^ Asketell, J. M. and Ghellali, S. M. (1991) "A palaeogeologic map of the pre-Tertiary surface in the region of the Jifarah Plain: its implication to the structural history of Northern Libya" in
Salime, M. J. et al.
(ed.) (1991) The geology of Libya. Volume IV–VII : Third Symposium on the Geology of Libya, held at Tripoli, September 27–30, 1987 Elsivier, Amsterdam, volume VI, pp. 2381–2406, ISBN 0-444-88844-6
^ El-Zouki, Ashour V. (1980) "Stratigraphy and lithofacies of the continental clastic (Upper Jurassic and Lower Cretaceous) of Jabal Nafusah, NW Libya" in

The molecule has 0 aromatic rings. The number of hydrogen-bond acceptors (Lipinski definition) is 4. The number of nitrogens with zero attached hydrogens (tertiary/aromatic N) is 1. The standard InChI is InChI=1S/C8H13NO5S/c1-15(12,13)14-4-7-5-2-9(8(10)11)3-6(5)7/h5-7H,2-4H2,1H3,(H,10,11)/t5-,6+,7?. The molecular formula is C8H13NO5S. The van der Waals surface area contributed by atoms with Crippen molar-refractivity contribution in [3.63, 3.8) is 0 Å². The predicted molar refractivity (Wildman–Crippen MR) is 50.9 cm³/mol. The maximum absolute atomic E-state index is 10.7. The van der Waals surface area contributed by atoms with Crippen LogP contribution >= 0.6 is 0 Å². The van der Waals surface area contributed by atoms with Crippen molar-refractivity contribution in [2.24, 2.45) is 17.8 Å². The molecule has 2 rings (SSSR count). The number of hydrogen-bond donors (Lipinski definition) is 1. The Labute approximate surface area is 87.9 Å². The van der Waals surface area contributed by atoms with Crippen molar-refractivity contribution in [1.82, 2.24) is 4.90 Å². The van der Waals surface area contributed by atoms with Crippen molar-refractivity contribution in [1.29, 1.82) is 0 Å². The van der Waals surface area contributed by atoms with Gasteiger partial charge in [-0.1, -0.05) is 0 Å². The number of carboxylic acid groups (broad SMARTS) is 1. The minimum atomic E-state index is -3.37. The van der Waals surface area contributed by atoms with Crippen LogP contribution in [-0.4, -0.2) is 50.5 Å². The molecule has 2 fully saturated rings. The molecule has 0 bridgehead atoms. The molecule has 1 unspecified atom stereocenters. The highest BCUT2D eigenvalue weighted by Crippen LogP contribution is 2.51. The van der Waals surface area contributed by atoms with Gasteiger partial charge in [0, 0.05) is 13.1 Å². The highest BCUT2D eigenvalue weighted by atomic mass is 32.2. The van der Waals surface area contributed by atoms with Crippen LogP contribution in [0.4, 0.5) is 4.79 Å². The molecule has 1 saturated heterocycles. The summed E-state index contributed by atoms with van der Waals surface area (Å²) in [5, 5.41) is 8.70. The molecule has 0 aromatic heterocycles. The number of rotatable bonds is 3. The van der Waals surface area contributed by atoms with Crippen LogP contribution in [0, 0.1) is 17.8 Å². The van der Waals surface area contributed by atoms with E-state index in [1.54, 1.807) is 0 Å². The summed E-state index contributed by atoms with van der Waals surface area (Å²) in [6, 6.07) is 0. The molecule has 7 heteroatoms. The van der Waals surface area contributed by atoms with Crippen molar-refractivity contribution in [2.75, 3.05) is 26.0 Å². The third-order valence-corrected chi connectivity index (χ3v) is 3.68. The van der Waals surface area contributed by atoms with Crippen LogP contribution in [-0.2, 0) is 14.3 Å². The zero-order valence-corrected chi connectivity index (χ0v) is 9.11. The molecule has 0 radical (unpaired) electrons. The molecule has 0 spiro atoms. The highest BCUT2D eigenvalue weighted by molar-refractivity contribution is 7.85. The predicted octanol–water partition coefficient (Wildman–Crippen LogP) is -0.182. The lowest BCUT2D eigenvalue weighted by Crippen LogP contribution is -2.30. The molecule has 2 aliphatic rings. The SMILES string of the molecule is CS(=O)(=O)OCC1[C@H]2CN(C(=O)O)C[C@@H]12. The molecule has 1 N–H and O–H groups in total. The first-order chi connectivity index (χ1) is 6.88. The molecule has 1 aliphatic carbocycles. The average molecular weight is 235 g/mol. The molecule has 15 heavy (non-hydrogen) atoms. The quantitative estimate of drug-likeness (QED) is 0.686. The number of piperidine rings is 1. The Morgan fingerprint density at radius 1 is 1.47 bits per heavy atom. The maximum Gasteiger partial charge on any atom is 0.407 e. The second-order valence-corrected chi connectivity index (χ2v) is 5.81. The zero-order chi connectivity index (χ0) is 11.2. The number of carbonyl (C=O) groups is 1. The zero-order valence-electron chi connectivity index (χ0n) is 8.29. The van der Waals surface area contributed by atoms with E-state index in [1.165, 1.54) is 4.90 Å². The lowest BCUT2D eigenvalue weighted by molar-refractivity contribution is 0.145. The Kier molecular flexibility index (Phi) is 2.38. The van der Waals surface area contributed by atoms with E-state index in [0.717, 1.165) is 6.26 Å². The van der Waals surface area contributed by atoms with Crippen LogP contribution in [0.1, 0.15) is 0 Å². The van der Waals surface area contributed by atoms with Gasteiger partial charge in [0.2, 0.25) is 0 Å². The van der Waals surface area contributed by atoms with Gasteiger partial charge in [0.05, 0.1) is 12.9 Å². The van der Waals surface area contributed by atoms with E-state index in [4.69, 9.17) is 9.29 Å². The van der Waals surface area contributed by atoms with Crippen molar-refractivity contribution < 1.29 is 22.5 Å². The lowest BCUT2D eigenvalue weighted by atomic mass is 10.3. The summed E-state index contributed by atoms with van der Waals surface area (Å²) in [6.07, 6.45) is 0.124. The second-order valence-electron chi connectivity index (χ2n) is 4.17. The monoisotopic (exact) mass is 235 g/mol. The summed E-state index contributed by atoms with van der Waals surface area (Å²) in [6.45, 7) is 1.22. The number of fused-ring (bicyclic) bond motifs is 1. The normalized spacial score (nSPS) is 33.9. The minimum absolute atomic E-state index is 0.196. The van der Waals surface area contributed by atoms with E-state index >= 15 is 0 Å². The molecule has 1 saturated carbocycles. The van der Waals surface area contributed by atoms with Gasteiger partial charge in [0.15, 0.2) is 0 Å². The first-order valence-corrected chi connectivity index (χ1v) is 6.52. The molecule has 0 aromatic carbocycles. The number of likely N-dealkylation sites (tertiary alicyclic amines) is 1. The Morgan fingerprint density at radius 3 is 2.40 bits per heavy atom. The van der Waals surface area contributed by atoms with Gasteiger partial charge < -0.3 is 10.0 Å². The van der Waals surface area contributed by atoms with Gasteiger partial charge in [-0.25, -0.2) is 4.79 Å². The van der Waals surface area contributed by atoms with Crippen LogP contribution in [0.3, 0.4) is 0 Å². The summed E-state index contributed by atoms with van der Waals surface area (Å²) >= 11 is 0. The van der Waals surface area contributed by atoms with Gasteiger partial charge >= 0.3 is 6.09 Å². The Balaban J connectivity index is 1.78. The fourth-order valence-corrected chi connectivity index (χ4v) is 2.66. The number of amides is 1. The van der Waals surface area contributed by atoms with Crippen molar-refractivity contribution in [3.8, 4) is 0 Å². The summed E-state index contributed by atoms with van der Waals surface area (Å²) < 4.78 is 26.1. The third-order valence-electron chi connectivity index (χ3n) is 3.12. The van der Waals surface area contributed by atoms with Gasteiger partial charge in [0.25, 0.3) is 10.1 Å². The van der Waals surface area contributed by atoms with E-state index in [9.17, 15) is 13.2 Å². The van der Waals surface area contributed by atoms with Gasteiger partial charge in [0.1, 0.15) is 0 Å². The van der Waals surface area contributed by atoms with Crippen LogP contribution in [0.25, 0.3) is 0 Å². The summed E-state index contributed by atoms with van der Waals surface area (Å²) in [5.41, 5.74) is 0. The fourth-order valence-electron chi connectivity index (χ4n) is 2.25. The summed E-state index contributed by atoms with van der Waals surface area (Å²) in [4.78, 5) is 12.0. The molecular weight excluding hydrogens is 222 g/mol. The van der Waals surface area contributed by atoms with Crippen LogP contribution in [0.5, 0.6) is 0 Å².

Salem, M. J. and Busrewil, M. T. (ed.) (1980) The Geology of Libya: Symposium on the Geology of Libya (2nd : 1978 : Tripoli, Libya) Academic Press, New York, volume II, pp. 394–418, ISBN 0-12-615501-1
^ a b Megerisi, Mohamed and Mamgain, V. D. (1980) "The Upper Cretaceous-Tertiary formations of northern Libya" in
Salem, M. J. and Busrewil, M. T. (ed.) (1980) The Geology of Libya: Symposium on the Geology of Libya (2nd : 1978 : Tripoli, Libya) Academic Press, New York, volume I, pp. 67–72, ISBN 0-12-615501-1
This page was last edited on 28 April 2021, at 19:35